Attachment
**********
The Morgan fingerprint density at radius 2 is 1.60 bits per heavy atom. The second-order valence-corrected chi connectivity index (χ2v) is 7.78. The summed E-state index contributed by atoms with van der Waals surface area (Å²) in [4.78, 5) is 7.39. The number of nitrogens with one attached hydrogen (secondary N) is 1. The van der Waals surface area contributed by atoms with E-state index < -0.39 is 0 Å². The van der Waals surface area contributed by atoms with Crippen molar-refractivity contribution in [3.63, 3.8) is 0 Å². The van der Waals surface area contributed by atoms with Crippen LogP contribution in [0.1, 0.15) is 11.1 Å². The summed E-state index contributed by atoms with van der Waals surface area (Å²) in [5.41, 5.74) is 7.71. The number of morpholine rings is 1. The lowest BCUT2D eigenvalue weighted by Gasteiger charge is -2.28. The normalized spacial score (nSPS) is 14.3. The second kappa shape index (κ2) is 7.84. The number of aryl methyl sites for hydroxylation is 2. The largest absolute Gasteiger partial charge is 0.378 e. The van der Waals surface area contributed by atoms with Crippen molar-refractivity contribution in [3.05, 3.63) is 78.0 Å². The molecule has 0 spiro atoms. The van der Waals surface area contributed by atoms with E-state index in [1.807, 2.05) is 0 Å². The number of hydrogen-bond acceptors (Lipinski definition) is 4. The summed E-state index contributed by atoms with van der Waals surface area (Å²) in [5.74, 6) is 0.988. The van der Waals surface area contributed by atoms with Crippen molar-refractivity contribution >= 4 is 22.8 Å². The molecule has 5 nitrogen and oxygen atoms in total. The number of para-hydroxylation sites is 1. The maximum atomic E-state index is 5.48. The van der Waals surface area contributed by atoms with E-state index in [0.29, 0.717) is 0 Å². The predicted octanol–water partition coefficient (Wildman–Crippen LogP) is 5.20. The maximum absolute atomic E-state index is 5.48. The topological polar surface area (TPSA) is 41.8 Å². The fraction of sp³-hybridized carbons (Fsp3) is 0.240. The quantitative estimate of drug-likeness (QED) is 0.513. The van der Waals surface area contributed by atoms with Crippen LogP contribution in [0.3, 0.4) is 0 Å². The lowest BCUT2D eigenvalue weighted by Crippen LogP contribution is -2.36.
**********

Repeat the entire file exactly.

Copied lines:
The Morgan fingerprint density at radius 2 is 1.60 bits per heavy atom. The second-order valence-corrected chi connectivity index (χ2v) is 7.78. The summed E-state index contributed by atoms with van der Waals surface area (Å²) in [4.78, 5) is 7.39. The number of nitrogens with one attached hydrogen (secondary N) is 1. The van der Waals surface area contributed by atoms with E-state index < -0.39 is 0 Å². The van der Waals surface area contributed by atoms with Crippen molar-refractivity contribution in [3.63, 3.8) is 0 Å². The van der Waals surface area contributed by atoms with Crippen LogP contribution in [0.1, 0.15) is 11.1 Å². The summed E-state index contributed by atoms with van der Waals surface area (Å²) in [5.41, 5.74) is 7.71. The number of morpholine rings is 1. The lowest BCUT2D eigenvalue weighted by Gasteiger charge is -2.28. The normalized spacial score (nSPS) is 14.3. The second kappa shape index (κ2) is 7.84. The number of aryl methyl sites for hydroxylation is 2. The largest absolute Gasteiger partial charge is 0.378 e. The van der Waals surface area contributed by atoms with Crippen molar-refractivity contribution in [3.05, 3.63) is 78.0 Å². The molecule has 0 spiro atoms. The van der Waals surface area contributed by atoms with E-state index in [1.807, 2.05) is 0 Å². The number of hydrogen-bond acceptors (Lipinski definition) is 4. The summed E-state index contributed by atoms with van der Waals surface area (Å²) in [5.74, 6) is 0.988. The van der Waals surface area contributed by atoms with Crippen molar-refractivity contribution >= 4 is 22.8 Å². The molecule has 5 nitrogen and oxygen atoms in total. The number of para-hydroxylation sites is 1. The maximum atomic E-state index is 5.48. The van der Waals surface area contributed by atoms with E-state index in [0.29, 0.717) is 0 Å². The predicted octanol–water partition coefficient (Wildman–Crippen LogP) is 5.20. The maximum absolute atomic E-state index is 5.48. The topological polar surface area (TPSA) is 41.8 Å². The fraction of sp³-hybridized carbons (Fsp3) is 0.240. The quantitative estimate of drug-likeness (QED) is 0.513. The van der Waals surface area contributed by atoms with Crippen LogP contribution in [0.3, 0.4) is 0 Å². The lowest BCUT2D eigenvalue weighted by Crippen LogP contribution is -2.36.